Walsh v. Walsh

Annotate this Case
[Civ. No. 12179. First Dist., Div. Two. Jan. 26, 1943.]

RICHARD J. WALSH, Appellant, v. MARY WALSH, Respondent.


Frank J. Comaich and Millington, Grover, Comaich & Baumgarten for Appellant.

James W. Harvey and Eric J. Robertson for Respondent.



Plaintiff sued to impose a trust upon an undivided one-half interest in real property acquired by the parties in part while living together as husband and wife. The defendant filed a cross-complaint seeking to quiet her title to the same property. The judgment declared that the full title was in defendant and foreclosed the plaintiff from asserting any adverse interest.

[1] Plaintiff's appeal from the judgment raises the question of the sufficiency of the evidence to support the judgment, and attacks the legal conclusions supporting the defendant's claim of exclusive right and title. While living together as husband and wife the parties agreed to purchase a parcel of unimproved real property, each to pay therefor out of their separate funds. The defendant made the down payment of $120 on a total purchase price of $1200. Then the parties separated. Thereafter the defendant arranged to complete the purchase--paid $530 of her own funds, took title in her own name, and gave a note and deed of trust for the balance. At this time the plaintiff gave to defendant a quitclaim deed to complete her title. The parties then became reconciled and prepared to improve the property for their family abode. Plaintiff paid to defendant a portion of the agreed purchase price [56 Cal. App. 2d 803] and advanced additional sums from time to time, and also contributed labor in the erection of a house and garage, and in the improvement of the premises. The parties again separated and this action was commenced on the theory that defendant held an undivided one-half interest in the property in trust for appellant.

The trial court found that the defendant took full title in her own name and as her separate property, that, while the parties were separated, the defendant commenced the construction of a dwelling house upon the property, which was "practically" completed at the time of the reconciliation; that thereafter the plaintiff gave to defendant $827 to apply upon the cost of the property and improvements, but at no time demanded a deed, or made any claim of a separate interest or paid his share of the cost of the premises. From these facts the trial court concluded that defendant held title as her separate property, and that all payments of money and all contributions of labor made by plaintiff were gifts to the defendant.

On this appeal the appellant does not contend that there is no evidence to support these findings, and such contention could not be made in view of the record. The evidence is found in the testimony of the respective parties which is just as conflicting as such testimony could be. Looking at this testimony in the light most favorable to the appellant it would appear that the parties first agreed to purchase the land for themselves, that appellant dropped out of the deal and conveyed all his interest to his wife, that the wife then commenced the construction of a home, that, when the parties were again reconciled, the appellant agreed to pay his share of the purchase price and of the improvements, which he did not do.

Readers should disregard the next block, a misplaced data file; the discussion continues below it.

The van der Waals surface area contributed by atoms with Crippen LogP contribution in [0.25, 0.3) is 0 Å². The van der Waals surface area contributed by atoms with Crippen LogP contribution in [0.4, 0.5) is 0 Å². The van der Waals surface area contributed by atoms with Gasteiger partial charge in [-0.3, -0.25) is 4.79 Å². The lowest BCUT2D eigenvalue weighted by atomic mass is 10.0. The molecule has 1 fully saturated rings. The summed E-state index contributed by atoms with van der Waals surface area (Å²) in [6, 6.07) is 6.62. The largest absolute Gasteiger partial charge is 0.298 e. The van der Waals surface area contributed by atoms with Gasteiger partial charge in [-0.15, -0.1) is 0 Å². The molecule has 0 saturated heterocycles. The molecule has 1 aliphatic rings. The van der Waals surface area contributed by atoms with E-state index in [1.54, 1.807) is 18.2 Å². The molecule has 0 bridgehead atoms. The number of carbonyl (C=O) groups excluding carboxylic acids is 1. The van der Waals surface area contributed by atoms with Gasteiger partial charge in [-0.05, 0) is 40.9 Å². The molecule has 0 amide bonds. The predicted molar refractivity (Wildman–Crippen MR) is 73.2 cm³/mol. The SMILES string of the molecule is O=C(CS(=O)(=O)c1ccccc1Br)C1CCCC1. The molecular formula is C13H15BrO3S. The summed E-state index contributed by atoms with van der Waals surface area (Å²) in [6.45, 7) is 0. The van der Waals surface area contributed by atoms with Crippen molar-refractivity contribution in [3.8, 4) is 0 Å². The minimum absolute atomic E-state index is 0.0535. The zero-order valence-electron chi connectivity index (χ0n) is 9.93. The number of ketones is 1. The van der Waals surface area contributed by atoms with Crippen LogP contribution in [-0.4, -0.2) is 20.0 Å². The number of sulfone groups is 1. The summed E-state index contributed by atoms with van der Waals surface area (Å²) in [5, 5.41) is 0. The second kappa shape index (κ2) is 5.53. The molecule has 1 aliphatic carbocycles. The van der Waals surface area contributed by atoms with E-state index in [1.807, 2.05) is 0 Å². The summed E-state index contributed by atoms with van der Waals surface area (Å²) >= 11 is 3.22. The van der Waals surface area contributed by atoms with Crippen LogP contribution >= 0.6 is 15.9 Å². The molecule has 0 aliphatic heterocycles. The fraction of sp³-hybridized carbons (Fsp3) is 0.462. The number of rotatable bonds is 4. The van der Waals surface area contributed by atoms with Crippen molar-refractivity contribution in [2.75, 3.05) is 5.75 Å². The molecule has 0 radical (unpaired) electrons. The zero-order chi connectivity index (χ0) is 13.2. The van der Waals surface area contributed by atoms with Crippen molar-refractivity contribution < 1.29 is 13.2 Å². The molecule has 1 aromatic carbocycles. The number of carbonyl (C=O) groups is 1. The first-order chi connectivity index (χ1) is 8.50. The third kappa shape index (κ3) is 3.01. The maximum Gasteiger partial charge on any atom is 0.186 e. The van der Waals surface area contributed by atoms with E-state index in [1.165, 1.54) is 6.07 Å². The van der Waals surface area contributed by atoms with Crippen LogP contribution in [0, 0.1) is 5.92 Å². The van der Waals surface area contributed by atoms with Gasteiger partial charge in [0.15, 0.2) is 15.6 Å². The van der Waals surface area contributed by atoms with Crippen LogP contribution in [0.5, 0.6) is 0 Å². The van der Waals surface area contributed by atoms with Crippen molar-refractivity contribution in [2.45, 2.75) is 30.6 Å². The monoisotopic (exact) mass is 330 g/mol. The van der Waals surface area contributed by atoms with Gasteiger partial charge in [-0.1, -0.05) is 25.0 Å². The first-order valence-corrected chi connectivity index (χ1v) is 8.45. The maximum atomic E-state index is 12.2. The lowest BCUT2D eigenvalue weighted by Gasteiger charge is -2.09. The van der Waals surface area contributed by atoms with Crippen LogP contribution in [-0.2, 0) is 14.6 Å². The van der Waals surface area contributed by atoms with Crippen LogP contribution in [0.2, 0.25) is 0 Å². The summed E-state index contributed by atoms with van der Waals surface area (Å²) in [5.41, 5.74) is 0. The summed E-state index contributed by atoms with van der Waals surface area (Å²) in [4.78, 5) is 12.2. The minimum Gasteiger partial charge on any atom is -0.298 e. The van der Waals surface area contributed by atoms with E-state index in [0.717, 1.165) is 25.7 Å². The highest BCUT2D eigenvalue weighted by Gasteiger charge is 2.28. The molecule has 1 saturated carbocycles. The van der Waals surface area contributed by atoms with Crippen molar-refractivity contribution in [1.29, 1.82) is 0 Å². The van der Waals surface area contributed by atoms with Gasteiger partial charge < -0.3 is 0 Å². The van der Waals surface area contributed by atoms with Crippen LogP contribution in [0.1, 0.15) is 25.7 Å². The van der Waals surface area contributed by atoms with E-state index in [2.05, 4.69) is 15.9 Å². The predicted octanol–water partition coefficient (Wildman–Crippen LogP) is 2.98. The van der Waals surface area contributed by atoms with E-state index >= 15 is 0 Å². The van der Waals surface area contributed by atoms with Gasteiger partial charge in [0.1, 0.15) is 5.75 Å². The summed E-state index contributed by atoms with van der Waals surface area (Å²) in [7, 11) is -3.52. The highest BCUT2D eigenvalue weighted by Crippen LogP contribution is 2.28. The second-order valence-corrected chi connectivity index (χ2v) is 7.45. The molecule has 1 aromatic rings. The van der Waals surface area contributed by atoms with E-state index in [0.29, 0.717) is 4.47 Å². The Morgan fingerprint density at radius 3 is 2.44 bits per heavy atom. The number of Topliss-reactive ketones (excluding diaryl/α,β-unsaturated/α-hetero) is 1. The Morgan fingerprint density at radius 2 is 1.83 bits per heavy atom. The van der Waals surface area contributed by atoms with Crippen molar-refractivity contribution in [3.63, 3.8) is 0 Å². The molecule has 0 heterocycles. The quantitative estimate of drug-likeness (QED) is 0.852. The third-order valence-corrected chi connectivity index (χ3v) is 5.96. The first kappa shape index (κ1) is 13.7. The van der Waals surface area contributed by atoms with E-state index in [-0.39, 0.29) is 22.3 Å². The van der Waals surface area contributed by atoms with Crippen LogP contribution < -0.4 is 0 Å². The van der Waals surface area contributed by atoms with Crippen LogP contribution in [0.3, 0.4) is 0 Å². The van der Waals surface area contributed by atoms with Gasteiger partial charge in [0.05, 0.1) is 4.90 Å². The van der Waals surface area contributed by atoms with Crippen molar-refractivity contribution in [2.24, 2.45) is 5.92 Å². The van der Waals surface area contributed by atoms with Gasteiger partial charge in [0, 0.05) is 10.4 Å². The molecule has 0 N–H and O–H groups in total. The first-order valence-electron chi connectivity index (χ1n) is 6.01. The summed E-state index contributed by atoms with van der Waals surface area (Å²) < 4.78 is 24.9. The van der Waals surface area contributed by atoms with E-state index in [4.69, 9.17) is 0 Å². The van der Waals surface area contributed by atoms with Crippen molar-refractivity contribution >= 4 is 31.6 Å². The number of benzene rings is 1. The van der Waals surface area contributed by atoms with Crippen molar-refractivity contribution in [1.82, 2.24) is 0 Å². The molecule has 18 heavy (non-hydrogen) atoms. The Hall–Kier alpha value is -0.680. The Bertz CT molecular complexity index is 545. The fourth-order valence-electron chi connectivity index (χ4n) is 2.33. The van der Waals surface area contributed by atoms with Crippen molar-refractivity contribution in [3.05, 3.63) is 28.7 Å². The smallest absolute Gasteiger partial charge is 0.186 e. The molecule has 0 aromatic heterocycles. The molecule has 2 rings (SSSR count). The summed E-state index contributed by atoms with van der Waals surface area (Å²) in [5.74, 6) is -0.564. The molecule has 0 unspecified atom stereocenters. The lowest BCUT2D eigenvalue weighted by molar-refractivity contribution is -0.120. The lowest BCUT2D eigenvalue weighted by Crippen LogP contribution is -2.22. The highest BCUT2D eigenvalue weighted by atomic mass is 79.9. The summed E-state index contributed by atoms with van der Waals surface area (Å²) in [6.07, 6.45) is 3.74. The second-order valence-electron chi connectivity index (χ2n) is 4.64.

The questions of law involved do not require elaboration. There was no allegation or proof of fraud, undue influence, or mistake. There was no proof of a confidential relationship upon which a presumption of a resulting trust could be based, except the relationship of husband and wife. If this presumption is invoked upon a showing that the wife obtained an undue advantage from her husband, it would merely create a conflict in the evidence. Here proof of advantage gained is not clear. From all that appears the husband may have enjoyed full compensation, while living in the home, for the small portion of the purchase price he advanced.

But the rule of law which is controlling here is based upon [56 Cal. App. 2d 804] section 164 of the Civil Code, which declares that "whenever any real or personal property ... is acquired by a married woman by an instrument in writing, the presumption is that the same is her separate property ...." (Kimbro v. Kimbro, 199 Cal. 344, 347 [249 P. 180], Nordquist v. Malmberg, 213 Cal. 394, 396 [2 P.2d 334].)

[2] It is equally well settled that improvements made upon the wife's separate property by the husband do not give him any interest in the property, and it is immaterial whether the advances so made are community funds or come from the separate property of the husband. Holtze v. Holtze, 2 Cal. 2d 566, 567 [42 P.2d 323]; Smith v. Smith, 47 Cal. App. 650, 654 [191 P. 60]; Provost v. Provost, 102 Cal. App. 775, 780 [283 P. 842]. If the parties would prevent this result by special agreement such agreement must be clear and in no uncertain terms. Here the undisputed evidence is that no agreement was made after the reconciliation and after appellant quitclaimed to respondent. It was subsequent to that time that appellant's contributions in money and labor were made.

The judgment is affirmed.

Spence, J., concurred.